Monday marks Holocaust Remembrance Day, commemorating the 6 million Jews who were murdered by the Nazis.
The story of a Philadelphia couple’s efforts to intervene and help save lives was told in the HBO documentary “50 Children: The Rescue Mission of Mr. and Mrs. Kraus,” written, directed, and produced by Steven Pressman.
This week marks the debut of his book, “50 Children: One Ordinary American Couple’s Extraordinary Rescue Mission into the Heart of Nazi Germany.” NewsWorks Tonight Host Dave Heller spoke with Steven Pressman about the book. Pressman’s wife is the granddaughter of Gil and Eleanor Kraus who, as private citizens, saved 50 children from genocide by bringing them to the U.S.
“When my wife and I first met several years ago and she shared this with me, I didn’t believe it,” said Pressman. “You know, an American couple from Fitler Square winding up in Nazi Germany.”
Pressman’s book details the journey of the Philadelphia lawyer and his wife to Vienna to bring back 50 children on the eve of the Holocaust in 1939.
“Once they got to Vienna, Gil and Eleanor quickly realized that there were hundreds, if not thousands, of families who were desperate to leave Vienna. The parents were hoping against hope to send their children off with Gil and Eleanor,” says Pressman. “So Gil has this Herculean task of choosing out of all of those children the 50 that he knew he was limited to.”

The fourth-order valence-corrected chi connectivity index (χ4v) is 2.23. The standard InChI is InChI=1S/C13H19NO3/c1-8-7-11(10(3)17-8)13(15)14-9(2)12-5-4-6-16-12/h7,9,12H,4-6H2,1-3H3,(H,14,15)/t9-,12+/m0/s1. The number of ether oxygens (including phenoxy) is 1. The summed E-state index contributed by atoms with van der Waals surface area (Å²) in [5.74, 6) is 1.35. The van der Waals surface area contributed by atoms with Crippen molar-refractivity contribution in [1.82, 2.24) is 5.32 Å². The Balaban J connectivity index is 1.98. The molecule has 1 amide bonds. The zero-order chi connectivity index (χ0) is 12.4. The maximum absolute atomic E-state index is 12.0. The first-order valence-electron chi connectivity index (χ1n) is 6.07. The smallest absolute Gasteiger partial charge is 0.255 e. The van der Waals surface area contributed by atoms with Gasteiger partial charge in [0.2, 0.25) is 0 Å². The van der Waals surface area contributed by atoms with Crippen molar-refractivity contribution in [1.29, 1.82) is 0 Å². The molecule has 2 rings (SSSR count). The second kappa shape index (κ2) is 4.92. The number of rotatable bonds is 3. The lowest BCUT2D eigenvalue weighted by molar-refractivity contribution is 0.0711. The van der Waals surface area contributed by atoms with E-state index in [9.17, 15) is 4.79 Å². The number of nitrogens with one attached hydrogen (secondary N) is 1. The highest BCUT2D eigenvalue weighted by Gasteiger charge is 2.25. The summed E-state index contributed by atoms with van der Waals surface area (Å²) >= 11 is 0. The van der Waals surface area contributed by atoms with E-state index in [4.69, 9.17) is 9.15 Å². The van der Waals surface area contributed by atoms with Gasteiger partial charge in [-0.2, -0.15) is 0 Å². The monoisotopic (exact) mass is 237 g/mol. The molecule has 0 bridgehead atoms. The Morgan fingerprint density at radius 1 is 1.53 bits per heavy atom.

Among the many bureaucratic hurdles was the extensive anti-Semitic sentiment in the U.S. at the time, which appeared even in the ranks of government.
“The U.S. State Department was filled with folks who were quite openly anti-Semitic and had little interest in allowing at least large numbers of Jewish refugees into this country,” Pressman said.
There were some helpful officials in the State Department and in Congress who helped the Krauses “back channel” the Jewish children. About half of them are still living today.
“They’re all in their mid- to upper ’80s, some of them are quite vibrant … children, grandchildren, and in some cases great-grandchildren,” Pressman said. “So it’s been quite a legacy for Gil and Eleanor themselves, in terms of the lives saved from those original group of 50 children.”